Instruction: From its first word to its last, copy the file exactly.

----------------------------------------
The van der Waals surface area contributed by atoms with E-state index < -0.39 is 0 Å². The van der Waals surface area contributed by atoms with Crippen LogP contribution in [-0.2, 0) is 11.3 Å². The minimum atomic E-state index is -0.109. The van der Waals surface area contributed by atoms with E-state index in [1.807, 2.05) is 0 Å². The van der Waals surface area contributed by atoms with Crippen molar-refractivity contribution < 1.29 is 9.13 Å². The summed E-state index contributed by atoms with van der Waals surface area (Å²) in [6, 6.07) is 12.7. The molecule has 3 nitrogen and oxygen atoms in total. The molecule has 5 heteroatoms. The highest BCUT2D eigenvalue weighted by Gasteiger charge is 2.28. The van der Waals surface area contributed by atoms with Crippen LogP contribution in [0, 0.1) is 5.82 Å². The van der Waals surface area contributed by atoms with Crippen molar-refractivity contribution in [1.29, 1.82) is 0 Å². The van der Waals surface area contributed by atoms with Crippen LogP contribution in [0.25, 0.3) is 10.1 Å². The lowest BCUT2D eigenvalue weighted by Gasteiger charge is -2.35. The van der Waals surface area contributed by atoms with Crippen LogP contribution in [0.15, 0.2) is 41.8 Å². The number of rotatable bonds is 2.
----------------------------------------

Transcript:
The van der Waals surface area contributed by atoms with E-state index < -0.39 is 0 Å². The van der Waals surface area contributed by atoms with Crippen LogP contribution in [-0.2, 0) is 11.3 Å². The minimum atomic E-state index is -0.109. The van der Waals surface area contributed by atoms with E-state index in [1.807, 2.05) is 0 Å². The van der Waals surface area contributed by atoms with Crippen molar-refractivity contribution < 1.29 is 9.13 Å². The summed E-state index contributed by atoms with van der Waals surface area (Å²) in [6, 6.07) is 12.7. The molecule has 3 nitrogen and oxygen atoms in total. The molecule has 5 heteroatoms. The highest BCUT2D eigenvalue weighted by Gasteiger charge is 2.28. The van der Waals surface area contributed by atoms with Crippen LogP contribution in [0, 0.1) is 5.82 Å². The van der Waals surface area contributed by atoms with Crippen molar-refractivity contribution in [1.29, 1.82) is 0 Å². The van der Waals surface area contributed by atoms with Crippen LogP contribution in [0.25, 0.3) is 10.1 Å². The lowest BCUT2D eigenvalue weighted by Gasteiger charge is -2.35. The van der Waals surface area contributed by atoms with Crippen LogP contribution in [0.15, 0.2) is 41.8 Å². The number of rotatable bonds is 2.